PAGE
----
D.C. Council Chairman David A. Clarke, citing a recent increase in homicides in the District, urged the Maryland and Virginia general assemblies yesterday to ban the sale of handguns.
"There is no urban beneficial purpose for a handgun," said Clarke, who also is president of the Metropolitan Washington Council of Governments, a regional group that has pressed for handgun controls. "We did not conclude that the prominent use of shotguns and rifles was criminal. But we did find criminal use of handguns."
Leaders of the Maryland and Virginia general assemblies could not be reached for comment. In the past, the two state legislatures have balked at handgun control measures. Handgun sales have been prohibited in the District since 1976.
Last year, 228 homicides were reported in the city, the highest total since 1975. Police said more than 60 percent of the homicides were committed with guns and nearly 60 percent were drug-related.
Clarke said that 90 percent of the guns used as murder weapons were handguns.
In addition, Clarke said, he believes that many of the handguns used in homicides were purchased in Maryland and Virginia.
"Importantly, of those guns which were confiscated and the sources of which were traced, the largest source by far has been Virginia and Maryland gun stores," Clarke said in a New Year's Day letter to Maryland and Virginia legislative leaders. "Indeed, in one recent instance, our police arrested and charged an individual with using false identification to cross our border and import 30 guns for resale."
In the letter, Clarke tied the handgun issue to the D.C. Council's approval of a 1986 measure that raised the city's drinking age to 21. The minimum age previously had been 18 for beer and wine.
Maryland and Virginia officials had urged the D.C. Council to adopt the higher age requirement, contending that suburban youths were drawn to the District to drink and that some of them then drove home drunk. Officials said the move would help reduce traffic deaths.
"Given this experience, it should not be too hard to appreciate our concern with our young people purchasing another substance at least as deadly as beer and wine in other jurisdictions and then coming home to kill each other with it, and that substance is handguns," Clarke said in the letter.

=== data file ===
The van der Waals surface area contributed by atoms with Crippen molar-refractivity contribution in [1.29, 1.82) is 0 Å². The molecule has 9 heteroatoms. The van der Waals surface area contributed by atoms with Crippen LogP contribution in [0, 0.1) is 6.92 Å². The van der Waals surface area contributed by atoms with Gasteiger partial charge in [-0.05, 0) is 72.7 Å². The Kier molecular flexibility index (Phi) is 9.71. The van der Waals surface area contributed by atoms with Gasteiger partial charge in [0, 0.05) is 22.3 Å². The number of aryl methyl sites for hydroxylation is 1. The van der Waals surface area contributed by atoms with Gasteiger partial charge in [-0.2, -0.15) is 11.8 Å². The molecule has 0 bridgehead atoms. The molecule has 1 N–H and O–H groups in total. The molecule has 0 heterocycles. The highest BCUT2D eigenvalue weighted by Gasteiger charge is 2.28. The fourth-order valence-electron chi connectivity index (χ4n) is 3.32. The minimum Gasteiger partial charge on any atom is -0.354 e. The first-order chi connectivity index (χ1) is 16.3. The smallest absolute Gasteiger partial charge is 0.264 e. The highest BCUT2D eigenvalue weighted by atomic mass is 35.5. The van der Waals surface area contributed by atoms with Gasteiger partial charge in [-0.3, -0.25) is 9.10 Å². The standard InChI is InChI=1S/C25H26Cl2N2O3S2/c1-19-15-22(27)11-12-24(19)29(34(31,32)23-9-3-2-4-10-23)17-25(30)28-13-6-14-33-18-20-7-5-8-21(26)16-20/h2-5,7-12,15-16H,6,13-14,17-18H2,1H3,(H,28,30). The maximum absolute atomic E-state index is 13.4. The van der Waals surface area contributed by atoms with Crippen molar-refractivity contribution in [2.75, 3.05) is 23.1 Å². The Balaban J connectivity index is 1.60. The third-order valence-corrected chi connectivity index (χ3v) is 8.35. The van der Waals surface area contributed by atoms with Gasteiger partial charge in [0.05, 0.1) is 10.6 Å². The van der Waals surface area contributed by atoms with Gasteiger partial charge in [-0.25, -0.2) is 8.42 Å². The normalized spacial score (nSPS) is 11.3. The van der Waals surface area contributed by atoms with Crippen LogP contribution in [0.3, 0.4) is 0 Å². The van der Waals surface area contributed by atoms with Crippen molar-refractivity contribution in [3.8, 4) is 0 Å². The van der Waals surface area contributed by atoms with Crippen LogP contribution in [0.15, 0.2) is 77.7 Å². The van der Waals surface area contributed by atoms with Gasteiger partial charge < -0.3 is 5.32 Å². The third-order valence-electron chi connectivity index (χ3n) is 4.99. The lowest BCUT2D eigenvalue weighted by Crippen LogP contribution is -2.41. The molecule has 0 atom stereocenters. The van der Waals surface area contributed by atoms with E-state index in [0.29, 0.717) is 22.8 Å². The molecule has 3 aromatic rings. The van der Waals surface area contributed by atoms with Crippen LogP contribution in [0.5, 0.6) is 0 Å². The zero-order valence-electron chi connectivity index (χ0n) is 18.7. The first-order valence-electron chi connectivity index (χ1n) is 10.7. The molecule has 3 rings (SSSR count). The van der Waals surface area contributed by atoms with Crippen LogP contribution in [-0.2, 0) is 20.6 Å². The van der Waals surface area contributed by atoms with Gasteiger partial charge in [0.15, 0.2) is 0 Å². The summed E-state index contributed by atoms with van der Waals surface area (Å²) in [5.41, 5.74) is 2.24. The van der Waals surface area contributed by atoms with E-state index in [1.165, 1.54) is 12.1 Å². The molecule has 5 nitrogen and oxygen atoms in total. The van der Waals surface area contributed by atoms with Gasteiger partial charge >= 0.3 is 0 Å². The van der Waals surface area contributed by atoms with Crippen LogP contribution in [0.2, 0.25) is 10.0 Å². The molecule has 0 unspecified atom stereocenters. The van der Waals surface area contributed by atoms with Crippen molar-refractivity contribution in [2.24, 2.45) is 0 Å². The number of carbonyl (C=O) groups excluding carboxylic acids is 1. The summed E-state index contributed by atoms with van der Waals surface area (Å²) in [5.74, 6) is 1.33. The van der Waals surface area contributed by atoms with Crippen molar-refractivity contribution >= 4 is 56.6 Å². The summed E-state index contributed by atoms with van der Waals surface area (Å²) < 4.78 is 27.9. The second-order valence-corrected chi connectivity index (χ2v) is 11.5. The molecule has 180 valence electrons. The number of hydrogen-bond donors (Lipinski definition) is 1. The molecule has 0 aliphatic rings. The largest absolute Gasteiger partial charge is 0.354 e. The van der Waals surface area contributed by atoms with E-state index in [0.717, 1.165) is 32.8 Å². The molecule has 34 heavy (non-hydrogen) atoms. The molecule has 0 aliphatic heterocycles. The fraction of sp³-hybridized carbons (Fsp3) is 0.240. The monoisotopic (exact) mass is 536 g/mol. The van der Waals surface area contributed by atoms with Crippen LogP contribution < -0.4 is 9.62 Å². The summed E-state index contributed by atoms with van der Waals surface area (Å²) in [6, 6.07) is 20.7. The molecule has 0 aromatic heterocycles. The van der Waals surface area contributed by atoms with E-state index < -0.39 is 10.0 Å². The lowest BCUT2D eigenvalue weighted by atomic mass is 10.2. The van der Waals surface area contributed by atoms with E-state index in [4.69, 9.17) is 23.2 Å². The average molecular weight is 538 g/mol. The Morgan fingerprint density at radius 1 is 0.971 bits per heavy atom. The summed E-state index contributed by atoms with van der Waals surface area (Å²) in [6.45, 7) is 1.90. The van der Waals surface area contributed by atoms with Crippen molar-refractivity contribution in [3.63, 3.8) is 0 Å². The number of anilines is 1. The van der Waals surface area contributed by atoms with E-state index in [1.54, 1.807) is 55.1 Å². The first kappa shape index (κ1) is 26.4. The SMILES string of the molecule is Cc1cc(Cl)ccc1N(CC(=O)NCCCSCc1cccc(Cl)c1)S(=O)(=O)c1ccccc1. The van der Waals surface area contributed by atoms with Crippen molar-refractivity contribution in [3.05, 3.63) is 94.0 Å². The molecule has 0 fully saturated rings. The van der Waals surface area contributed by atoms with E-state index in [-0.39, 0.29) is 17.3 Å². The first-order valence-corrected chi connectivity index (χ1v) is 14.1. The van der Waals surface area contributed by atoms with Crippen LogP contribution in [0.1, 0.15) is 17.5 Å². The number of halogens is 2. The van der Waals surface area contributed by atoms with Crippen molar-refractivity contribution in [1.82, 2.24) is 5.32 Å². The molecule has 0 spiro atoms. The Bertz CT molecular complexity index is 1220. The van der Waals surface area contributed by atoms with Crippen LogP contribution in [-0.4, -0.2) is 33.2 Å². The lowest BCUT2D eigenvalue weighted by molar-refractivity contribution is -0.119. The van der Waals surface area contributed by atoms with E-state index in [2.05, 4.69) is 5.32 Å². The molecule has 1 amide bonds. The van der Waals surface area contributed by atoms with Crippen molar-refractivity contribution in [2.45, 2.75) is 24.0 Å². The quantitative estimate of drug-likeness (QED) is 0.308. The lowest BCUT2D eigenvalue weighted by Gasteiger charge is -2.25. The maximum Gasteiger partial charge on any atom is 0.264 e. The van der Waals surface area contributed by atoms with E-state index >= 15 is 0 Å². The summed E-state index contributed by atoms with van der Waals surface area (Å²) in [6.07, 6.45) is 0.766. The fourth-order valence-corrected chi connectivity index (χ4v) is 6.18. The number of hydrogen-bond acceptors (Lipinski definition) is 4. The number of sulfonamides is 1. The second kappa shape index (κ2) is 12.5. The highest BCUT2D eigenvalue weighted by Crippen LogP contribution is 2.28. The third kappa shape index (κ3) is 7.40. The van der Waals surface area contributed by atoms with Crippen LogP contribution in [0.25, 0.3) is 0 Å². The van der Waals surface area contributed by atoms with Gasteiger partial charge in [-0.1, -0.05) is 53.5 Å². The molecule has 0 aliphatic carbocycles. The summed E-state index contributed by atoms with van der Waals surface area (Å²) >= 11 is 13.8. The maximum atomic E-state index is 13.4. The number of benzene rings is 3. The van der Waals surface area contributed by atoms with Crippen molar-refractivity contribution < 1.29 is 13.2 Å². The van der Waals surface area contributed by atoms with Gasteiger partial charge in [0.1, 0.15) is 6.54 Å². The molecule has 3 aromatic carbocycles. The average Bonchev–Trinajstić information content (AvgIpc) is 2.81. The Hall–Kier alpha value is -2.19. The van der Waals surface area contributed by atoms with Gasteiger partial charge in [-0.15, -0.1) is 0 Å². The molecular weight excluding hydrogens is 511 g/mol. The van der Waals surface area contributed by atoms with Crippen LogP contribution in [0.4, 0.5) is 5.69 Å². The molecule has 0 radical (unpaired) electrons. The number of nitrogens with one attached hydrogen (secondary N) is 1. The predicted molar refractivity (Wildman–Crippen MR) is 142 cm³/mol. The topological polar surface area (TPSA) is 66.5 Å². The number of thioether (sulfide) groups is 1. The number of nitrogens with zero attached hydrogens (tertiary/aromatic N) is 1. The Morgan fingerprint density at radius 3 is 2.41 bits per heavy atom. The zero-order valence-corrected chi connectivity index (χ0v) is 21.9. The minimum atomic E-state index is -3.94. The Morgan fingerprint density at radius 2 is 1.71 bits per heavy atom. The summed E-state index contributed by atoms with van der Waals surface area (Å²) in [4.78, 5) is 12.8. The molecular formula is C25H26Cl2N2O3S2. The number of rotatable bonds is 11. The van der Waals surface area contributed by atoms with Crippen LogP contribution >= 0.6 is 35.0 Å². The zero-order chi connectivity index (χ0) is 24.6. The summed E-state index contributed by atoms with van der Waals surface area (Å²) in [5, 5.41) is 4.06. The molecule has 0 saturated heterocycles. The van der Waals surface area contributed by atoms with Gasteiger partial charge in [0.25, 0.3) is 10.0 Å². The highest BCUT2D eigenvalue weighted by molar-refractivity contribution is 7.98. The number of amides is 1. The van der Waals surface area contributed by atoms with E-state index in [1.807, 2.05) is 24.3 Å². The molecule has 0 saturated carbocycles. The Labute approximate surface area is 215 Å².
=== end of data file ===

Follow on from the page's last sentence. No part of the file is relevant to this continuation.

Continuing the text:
"Now that the drinking age is settled and youth homicides are on the rise, I think it's time to focus again on the handgun issue," Clarke added in a telephone interview.
"I want them to know what their policies are doing to my people," Clarke said. "I'm going to take every opportunity to make it known to them and this is an opportunity."
In the letter, Clarke contended that the council had raised the drinking age even though the District "was not having a particularly difficult time with its citizens between the ages of 18 and 21 drinking and then becoming involved in vehicular homicide." District officials, Clarke added, had "received much correspondence from our neighbors in Maryland and Virginia regarding a so-called blood-border."
Last August, Virginia Del. Clifton A. Woodrum (D-Roanoke), chairman of a subcommittee of the Virginia State Crime Commission that had studied gun control proposals, said, "I don't anticipate any major initiatives" in the General Assembly's 1988 session. His statement followed an emotional appeal for tougher gun laws from Sarah Brady, whose husband, presidential press secretary James S. Brady, was shot in the head during a 1981 assassination attempt against President Reagan.
In a 1985 decision, the Maryland Court of Appeals ruled that makers and sellers of small handguns, often called "Saturday night specials," can be held liable for injuries caused by the guns. The court ruling has curtailed handgun manufacturing and sales, officials said. During last year's legislative session, the House of Delegates considered the issue, but did not take action to change the law.
In Maryland, a computerized search for criminal records is conducted on those seeking to buy handguns. The search takes at least a week, said State Police Sgt. Harry Sears.
In Virginia, handgun buyers need only fill out a registration form supplied by a gun dealer, said State Police Sgt. Grayson Ward. Some Virginia localities have additional requirements, officials said.
In his letter, Clarke said that COG in 1981 had recommended a uniform regulation based on the District's gun control law.
The council concluded that "genuine firearms control must be regional, if not national in scope," he said.